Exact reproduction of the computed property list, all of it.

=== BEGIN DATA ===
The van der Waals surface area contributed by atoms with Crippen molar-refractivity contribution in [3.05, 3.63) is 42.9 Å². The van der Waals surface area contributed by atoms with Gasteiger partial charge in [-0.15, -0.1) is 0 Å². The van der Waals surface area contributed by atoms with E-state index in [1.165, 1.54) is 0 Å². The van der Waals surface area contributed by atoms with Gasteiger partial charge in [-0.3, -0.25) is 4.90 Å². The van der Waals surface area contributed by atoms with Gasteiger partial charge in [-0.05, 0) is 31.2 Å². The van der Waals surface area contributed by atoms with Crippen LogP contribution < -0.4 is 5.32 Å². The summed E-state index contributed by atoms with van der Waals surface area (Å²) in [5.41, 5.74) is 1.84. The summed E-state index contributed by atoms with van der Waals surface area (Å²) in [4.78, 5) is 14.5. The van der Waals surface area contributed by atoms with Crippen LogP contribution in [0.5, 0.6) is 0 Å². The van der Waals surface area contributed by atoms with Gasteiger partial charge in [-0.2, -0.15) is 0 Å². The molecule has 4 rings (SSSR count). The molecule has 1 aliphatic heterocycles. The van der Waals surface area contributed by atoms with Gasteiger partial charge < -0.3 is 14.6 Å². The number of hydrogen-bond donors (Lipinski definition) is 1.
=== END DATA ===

The van der Waals surface area contributed by atoms with Crippen molar-refractivity contribution in [3.05, 3.63) is 42.9 Å². The van der Waals surface area contributed by atoms with Gasteiger partial charge in [-0.15, -0.1) is 0 Å². The van der Waals surface area contributed by atoms with E-state index in [1.165, 1.54) is 0 Å². The van der Waals surface area contributed by atoms with Gasteiger partial charge in [-0.3, -0.25) is 4.90 Å². The van der Waals surface area contributed by atoms with Gasteiger partial charge in [-0.05, 0) is 31.2 Å². The van der Waals surface area contributed by atoms with Crippen LogP contribution < -0.4 is 5.32 Å². The summed E-state index contributed by atoms with van der Waals surface area (Å²) in [5.41, 5.74) is 1.84. The summed E-state index contributed by atoms with van der Waals surface area (Å²) in [4.78, 5) is 14.5. The van der Waals surface area contributed by atoms with Crippen LogP contribution in [0.5, 0.6) is 0 Å². The van der Waals surface area contributed by atoms with Gasteiger partial charge in [-0.2, -0.15) is 0 Å². The molecule has 4 rings (SSSR count). The molecule has 1 aliphatic heterocycles. The van der Waals surface area contributed by atoms with Gasteiger partial charge < -0.3 is 14.6 Å². The number of hydrogen-bond donors (Lipinski definition) is 1.